I remember fifth grade when we had to memorize the states and place them on the map. It was horrible for me, since I lived in Ohio and had relatives in Michigan. I knew where Florida, Texas, California, Alaska and Hawaii were. Those were the easy states, but that made seven out of 50. I had to spend a lot of time memorizing the others, and while I’d seen and used the map, I didn’t have much to associate with. If only I’d had the game Ticket to Ride, I’d have done a lot better then.
Ticket to Ride is a competitive train planning and building board game, during which players take the roles of train companies that are competing to make the best train system in the country by scoring the most points.
Gameplay is straightforward enough. Each player is given a set of mission cards that they are supposed to try and complete along with a set of random resource cards that correspond to colors of rail lines on the map. Each turn you can either build a rail, draw more cards or pick up a new mission card. Using the resources that you pick up, you can build connecting lines, scoring points for each route that you build. Longer routes net more points and shorter ones get less, but they can be vital for building hubs.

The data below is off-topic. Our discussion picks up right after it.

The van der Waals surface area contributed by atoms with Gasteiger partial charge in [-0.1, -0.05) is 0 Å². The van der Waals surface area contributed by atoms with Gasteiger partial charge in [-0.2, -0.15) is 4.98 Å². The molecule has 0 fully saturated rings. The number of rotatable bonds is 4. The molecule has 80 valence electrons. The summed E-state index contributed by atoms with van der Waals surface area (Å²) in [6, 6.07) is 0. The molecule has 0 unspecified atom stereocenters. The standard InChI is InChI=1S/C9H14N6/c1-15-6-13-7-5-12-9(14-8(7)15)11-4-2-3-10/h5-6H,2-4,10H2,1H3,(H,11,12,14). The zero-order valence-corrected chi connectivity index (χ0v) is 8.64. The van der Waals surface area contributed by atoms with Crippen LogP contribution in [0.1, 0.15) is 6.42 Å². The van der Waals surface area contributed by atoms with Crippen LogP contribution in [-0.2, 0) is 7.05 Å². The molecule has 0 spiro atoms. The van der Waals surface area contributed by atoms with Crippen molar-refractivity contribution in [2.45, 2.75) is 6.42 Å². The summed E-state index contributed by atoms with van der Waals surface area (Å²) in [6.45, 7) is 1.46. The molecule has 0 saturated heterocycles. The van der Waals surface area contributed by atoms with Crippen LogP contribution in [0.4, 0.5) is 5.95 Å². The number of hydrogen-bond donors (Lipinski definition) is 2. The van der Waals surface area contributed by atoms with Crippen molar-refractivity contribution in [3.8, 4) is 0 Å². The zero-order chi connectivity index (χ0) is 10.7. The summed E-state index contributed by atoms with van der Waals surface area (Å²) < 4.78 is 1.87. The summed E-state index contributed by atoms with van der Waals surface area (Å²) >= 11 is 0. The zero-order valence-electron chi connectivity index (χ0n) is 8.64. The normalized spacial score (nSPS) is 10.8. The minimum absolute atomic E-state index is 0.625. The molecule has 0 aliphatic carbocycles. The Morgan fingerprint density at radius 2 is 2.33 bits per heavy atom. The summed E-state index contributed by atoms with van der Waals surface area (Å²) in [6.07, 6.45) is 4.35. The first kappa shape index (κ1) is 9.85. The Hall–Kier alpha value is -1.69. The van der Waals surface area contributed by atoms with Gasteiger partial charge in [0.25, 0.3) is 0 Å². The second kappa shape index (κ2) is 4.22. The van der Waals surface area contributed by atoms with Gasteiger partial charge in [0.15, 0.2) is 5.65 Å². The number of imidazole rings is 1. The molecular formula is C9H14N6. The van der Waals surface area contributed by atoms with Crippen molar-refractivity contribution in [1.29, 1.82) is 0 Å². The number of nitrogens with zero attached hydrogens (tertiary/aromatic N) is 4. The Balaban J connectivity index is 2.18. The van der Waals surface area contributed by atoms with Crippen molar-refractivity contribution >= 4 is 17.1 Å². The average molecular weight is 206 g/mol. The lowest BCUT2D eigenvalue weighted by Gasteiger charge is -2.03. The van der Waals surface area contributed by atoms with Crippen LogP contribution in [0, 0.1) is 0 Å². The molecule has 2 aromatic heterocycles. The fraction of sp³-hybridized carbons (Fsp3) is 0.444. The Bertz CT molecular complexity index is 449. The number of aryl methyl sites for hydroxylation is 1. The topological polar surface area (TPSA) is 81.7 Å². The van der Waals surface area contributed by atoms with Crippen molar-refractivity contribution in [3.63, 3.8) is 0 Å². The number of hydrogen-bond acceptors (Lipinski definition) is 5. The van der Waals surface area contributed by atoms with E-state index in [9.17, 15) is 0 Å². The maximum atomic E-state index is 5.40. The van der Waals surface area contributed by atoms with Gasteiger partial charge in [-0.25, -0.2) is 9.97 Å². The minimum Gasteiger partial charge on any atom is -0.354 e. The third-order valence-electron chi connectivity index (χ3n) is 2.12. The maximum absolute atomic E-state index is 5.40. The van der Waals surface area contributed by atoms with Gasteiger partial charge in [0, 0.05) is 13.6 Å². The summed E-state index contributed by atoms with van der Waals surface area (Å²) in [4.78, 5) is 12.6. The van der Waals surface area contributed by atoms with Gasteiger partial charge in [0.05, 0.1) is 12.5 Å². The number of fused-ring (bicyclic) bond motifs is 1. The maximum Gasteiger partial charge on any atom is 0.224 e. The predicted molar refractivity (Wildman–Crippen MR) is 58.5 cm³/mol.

When a player gets down to only four trains, the players have one final round before final scores are added up. The player with the longest continuous route receives extra points. Points are also awarded for completed mission cards and are taken away for incomplete cards. These last-minute points often decide the game, and in most matches I’ve played, there has been a neck-and-neck race for first place, with the winner often starting off with the fewest points beforehand.
Clearly this game is a wonderful learning tool, as it takes place on a map of the U.S. and parts of southern Canada. (There are even other versions of the game set in other countries). While kids are building connections between major cities, they are getting a brainful of geography. Kids quickly learn what routes connect easily and are required to play an almost chess-like game, considering alternate routes when plans fall apart. Learning the map and the relationship between cities and states becomes a necessary strategizing tool.
The game is also designed well enough for all ages to pick up and learn — as long as they can read. The resource cards and train marking pieces are all clearly identified by their bright and vibrant colors, which is important as some other games I’ve played recently have colors that are not as well defined. Additionally, the game commonly lasts only 20 to 30 minutes, so younger players are less likely to get bored.
The price of the game varies between retailers, but it is available from the producer, Days of Wonder, as well through Amazon for around $40.